Purchase proposal, preliminary, deposit, price deposit… Are we sure we know exactly what all the terms that recur in buying and selling a property mean? And to fully understand what the different stages of the transaction are?
Authoritative help comes from the notaries, public officials appointed by the state to enter into contracts for buying and selling real estate, who, through the National Council of Notaries, have developed a series of guides for citizens.
Let’s look at the essential points.
The purchase proposal
Usually the purchase proposal is drafted by filling out a form prepared by the real estate agency. It includes some basic data, starting with those necessary to identify the owner and the buyer, but also the property under negotiation, the price proposed by the buyer, the terms of payment, and in general all the information that will then be needed, in case of a positive outcome, to conclude the purchase and sale.
It is, of course, the buyer who signs the document, and until it is also signed by the seller, only the buyer is bound to abide by it. However, the moment the seller, if he agrees to all points of the purchase proposal, signs it in turn, both parties are obliged to abide by it.
The proposal must be registered with the Internal Revenue Service, unless the preliminary contract of purchase and sale is made within 30 days of acceptance of the proposal.
The preliminary contract
The preliminary, or compromise, is the contract that obligates both parties to enter into the final contract, or the deed.
It must contain the main elements of the sale, most of which are already contained in the proposal, and also must indicate the date of the deed.
It is also advisable, the notaries suggest, to define in detail all the obligations to which the two parties are bound before the delivery of the property.
In order to guarantee the buyer, especially in some special cases (for example, if substantial down payments are envisaged, or if the time between the preliminary and the deed is very long), it is advisable that the preliminary be notarized and transcribed in the Real Estate Registries.
Indeed, the transcription counts as an actual reservation of the purchase of the property. This means, among other things, that any creditors of the seller will not be able to register a mortgage on the property or foreclose on it.
If, before the deed is signed, one of the contracting parties changes his mind without any valid reason, the other can, by law, request the intervention of the court to obtain compliance with the contract, or its termination: in this case, a claim for damages suffered as a result of the breach can be made.
The deed is the final public deed of sale and purchase.
As a rule, delivery of the property takes place simultaneously with the signing of the deed. However, the parties can agree to:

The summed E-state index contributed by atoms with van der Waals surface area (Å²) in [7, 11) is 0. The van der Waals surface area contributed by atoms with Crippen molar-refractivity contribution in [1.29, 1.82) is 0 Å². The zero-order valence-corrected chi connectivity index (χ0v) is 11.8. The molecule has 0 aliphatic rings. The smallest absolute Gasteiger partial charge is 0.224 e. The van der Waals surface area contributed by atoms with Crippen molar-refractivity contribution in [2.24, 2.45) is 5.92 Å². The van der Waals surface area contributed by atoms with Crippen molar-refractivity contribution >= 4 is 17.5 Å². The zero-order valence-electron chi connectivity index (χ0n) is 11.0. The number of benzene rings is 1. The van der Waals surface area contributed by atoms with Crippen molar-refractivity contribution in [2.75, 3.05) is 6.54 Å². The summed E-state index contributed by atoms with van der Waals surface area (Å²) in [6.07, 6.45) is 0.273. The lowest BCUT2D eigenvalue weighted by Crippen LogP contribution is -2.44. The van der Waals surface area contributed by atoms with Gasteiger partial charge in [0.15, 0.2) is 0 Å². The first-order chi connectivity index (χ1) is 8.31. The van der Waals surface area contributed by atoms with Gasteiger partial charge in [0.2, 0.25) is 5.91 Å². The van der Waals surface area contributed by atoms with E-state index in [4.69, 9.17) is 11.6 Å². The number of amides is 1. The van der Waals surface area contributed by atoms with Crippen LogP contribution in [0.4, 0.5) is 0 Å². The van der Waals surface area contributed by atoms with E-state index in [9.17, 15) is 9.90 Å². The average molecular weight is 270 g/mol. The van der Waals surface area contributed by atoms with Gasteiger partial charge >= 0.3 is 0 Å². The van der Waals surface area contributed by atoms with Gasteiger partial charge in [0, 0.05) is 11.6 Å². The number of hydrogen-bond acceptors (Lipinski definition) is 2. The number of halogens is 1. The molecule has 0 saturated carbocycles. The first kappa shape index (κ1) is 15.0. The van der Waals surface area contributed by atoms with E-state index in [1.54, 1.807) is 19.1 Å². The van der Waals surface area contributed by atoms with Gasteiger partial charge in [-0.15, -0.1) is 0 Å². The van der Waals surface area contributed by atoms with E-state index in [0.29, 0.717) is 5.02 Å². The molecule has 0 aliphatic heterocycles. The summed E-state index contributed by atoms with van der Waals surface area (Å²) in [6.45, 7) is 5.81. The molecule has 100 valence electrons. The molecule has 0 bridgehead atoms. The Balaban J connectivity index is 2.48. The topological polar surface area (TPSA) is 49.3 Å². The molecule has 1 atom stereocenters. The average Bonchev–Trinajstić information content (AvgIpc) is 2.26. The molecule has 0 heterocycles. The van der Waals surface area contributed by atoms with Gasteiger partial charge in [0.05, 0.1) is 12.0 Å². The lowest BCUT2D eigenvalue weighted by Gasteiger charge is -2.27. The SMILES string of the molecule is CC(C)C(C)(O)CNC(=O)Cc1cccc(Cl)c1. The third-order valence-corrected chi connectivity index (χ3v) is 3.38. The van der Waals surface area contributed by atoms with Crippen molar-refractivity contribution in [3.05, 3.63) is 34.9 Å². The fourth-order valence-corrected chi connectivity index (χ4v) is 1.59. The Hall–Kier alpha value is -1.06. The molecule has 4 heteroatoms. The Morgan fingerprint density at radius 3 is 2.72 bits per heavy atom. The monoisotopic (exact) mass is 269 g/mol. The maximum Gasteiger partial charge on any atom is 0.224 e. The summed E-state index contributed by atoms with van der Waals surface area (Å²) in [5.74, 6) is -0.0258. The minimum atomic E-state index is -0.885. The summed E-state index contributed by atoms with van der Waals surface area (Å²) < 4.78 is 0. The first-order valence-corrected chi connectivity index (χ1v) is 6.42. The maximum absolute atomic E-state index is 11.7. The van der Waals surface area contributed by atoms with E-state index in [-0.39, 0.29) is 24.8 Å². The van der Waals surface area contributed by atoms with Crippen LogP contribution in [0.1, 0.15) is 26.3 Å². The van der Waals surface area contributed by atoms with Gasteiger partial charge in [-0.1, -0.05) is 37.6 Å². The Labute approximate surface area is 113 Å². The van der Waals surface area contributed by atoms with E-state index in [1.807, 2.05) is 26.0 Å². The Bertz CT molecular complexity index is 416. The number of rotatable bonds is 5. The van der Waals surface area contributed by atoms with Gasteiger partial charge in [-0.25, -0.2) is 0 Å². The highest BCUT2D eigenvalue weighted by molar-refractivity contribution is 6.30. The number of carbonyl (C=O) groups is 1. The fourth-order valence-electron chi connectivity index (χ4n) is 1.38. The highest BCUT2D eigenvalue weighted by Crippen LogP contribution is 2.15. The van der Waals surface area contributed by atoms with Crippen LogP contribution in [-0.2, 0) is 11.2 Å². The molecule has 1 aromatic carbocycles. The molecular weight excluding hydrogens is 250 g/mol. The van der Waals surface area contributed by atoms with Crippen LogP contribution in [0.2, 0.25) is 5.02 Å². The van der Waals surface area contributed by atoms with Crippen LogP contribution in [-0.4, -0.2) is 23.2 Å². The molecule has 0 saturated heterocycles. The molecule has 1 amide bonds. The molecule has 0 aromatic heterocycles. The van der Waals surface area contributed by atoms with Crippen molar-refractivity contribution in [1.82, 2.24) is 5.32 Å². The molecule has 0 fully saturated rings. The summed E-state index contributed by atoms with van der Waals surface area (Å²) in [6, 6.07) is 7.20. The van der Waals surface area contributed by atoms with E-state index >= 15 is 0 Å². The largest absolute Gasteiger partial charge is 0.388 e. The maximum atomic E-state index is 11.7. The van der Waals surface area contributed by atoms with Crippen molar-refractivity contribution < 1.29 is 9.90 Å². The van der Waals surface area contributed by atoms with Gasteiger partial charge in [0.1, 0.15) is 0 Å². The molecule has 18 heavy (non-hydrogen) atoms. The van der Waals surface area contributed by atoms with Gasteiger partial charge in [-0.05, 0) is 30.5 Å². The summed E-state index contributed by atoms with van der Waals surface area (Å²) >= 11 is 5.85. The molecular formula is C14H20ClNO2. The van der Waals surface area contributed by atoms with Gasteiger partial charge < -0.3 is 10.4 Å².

– an early delivery (the seller remains the owner of the property and responsible for it for all legal purposes);
– a deferred delivery, for the needs of the seller (the contractual covenants should include the deadline by which the delivery must be made, with a possible penalty for the case of delay).
What the notary certifies in the deed is by law full evidence for all purposes, including before the court.
The deposit of the price
For a number of years now, the law has provided the buyer with the right to request that the balance of the price intended for the seller be deposited with the notary who executes the deed, until the contract is transcribed.
The purpose of the provision is to protect the buyer from the risk that, between the date of the deed and the date of its transcription, a mortgage, seizure, foreclosure or other encumbrance on the property will emerge against the seller.
The deposit guarantees the buyer that the agreed sum will be paid to him in any case, after the transcription of the deed.
After the deed
After the deed is signed and within a short period of time, the notary performs a number of tasks:
– registers the deed with the Internal Revenue Service and pays, on behalf of the client, the relevant taxes;
– deposits the deed in the Public Records to make it known and effective against all (technically “third parties”);
– performs cadastral turn-over to update the Land Registry on the ownership of the property.
The value of professionalism
The law therefore protects both parties during all stages of the negotiation, up to its conclusion.
However, one should not forget, nor underestimate, the role of the real estate agent, who acts as a true consultant. Turning to a thorough and trained professional, capable of solving problems that may arise during the negotiation, allows you to arrive at the deed without worries, with the confidence that every detail is addressed with the utmost care, in the sole interest of the client. And it guarantees a successful purchase and sale.